Thank you so much for the reply. It is true that I have a history of anxiety around STD and is actually something I have found rather difficult to deal with. At the time of an encounter I am confident with safe sex practices, it isn't till weeks after when some medical issue arises do I have anxiety...I digress, that is an issue for my psychologist.

I have a couple of follow up questions for peace of mind.

1) in addition to the encounter described in my previous post, I had a an encounter with a massage worker 3 month ago where I received oral sex with a condom on.  She put the condom on with her mouth. I'm assuming that was no risk for std as well?

2) In terms of the arthritis. In the weeks prior to this attack I did have pain and sought attention for pain and swelling in my wrist and even before that my elbow. All presumed to be related to gout none of these attacks overlapped and none nearly as severe as my current knee issue. I never had fever or skin rash. I'm assuming this does not change your assessment about having DGI? From what I understand of gout it is unusual for two joints to be effected at the same time and that is possibly why it seems like I may have migratory arthritis. It is just my body to get my uric acid under control possibly?

3)I am confused on one issue. I have read that DGI is usually a result of  an asymptomatic infection that spreads. Do most people with DGI also have penile burning and discharge? 


H. Hunter Handsfield, MD
H. Hunter Handsfield, MD
48 months ago
1) No risk at all. Even unprotected, oral sex should be considered safe sex -- not completely free of STD risk, but much lower chance than for vaginal or anal sex. And virtually no risk at all for some STDs, such as HIV, chlamydia, and HSV2. And saliva is generally non-infectious. For example, it kills HIV and probably other pathogens as well.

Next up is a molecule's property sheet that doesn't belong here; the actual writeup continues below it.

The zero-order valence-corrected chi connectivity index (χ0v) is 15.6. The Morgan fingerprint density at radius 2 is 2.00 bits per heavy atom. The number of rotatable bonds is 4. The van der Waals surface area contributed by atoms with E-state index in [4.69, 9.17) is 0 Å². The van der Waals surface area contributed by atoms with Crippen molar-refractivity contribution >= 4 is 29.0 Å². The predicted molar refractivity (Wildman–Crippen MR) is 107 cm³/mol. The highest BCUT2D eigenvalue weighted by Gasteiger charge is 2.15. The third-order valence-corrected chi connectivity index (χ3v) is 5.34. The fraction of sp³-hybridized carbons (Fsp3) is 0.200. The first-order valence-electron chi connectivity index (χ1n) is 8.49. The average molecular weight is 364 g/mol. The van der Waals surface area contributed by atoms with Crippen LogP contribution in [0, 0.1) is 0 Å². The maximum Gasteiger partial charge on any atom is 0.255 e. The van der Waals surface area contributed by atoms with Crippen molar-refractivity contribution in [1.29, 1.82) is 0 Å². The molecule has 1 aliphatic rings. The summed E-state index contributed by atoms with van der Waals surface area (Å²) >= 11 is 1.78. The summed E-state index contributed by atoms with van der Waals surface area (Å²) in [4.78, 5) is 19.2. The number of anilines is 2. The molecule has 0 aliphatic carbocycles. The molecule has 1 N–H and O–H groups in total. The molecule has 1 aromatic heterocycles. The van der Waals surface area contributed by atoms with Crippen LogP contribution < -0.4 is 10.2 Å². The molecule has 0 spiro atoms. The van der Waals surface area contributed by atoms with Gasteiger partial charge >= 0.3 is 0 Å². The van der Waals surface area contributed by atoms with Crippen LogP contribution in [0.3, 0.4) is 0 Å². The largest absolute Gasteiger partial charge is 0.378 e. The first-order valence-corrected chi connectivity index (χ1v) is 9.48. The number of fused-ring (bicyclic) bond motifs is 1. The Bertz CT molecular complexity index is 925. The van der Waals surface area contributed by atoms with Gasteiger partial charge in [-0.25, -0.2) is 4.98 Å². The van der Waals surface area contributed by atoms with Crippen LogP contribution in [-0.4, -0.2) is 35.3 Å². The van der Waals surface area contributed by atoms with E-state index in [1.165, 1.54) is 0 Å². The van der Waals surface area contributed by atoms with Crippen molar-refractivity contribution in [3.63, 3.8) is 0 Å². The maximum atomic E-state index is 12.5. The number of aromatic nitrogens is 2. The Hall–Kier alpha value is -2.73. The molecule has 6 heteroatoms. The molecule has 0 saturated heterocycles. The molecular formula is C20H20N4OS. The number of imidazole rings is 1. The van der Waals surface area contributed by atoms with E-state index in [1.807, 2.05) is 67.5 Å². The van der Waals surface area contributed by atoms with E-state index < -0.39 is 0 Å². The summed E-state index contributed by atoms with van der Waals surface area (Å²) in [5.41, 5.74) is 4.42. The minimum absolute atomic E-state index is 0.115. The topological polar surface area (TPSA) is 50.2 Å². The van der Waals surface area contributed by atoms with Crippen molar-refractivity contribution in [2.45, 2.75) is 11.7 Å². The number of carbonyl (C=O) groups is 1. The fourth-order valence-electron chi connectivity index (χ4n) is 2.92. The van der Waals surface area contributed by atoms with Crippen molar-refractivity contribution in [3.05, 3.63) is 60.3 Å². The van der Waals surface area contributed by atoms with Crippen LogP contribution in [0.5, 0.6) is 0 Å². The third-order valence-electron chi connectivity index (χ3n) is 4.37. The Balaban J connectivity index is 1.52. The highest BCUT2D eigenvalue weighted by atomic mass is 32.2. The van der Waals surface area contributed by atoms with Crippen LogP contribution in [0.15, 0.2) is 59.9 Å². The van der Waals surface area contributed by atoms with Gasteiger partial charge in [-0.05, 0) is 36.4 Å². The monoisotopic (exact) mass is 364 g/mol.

2) Correct:  this information does not change my assessment about DGI.

3) Only partly right. The strains of gonorrhea most likely to disseminate are also more likely to cause asymptomatic genital infection. However, "more likely" only means a trend. The large majority of urethral infections with such strains cause overt symptoms you would not miss. That includes the large majority of those with DGI that originated with urethral gonorrhea.

We're talking about two areas in which I am legitimately among the world's top few experts. Even though that work is 30-40 years old, little research on these topics has been done more recently:  http://www.ncbi.nlm.nih.gov/pubmed/4202519, http://www.ncbi.nlm.nih.gov/pubmed/820229, http://www.ncbi.nlm.nih.gov/pubmed/6771877

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48 months ago
Thank you for all your responses.  I am certainly less concerned now.  

I have one last question.  The other gout attacks where I have had the fluid aspirated  and there have been crystals found have been in my left knee. The knee aspirated the other day where no crystals were found was my right knee. Does the fact that I normally get attacks in the other knee make a difference in your assessment of it potentially being DGI as opposed to gout?
H. Hunter Handsfield, MD
H. Hunter Handsfield, MD
48 months ago
This doesn't make any significant difference in my opinion or advice. Once someone has gout, any joint can be affected. While absence of crystals is somewhat atypical, it's not rare in gout. And if it weren't gout, DGI would be low on the list of possibilities; I could list at least 10 conditions that would be more likely. In any case, gout is the best bet, and the chance of any kind of infectious cause (DGI or any other) is low. I imagine your doctor has said pretty much the same. But recheck with him or her if the problem continues or is otherwise unclear. Or see a rheumatologist, if that's not your doctor's specialty already.

That completes the two follow-up comments and replies included with each question, ending this thread. Take care and stay safe.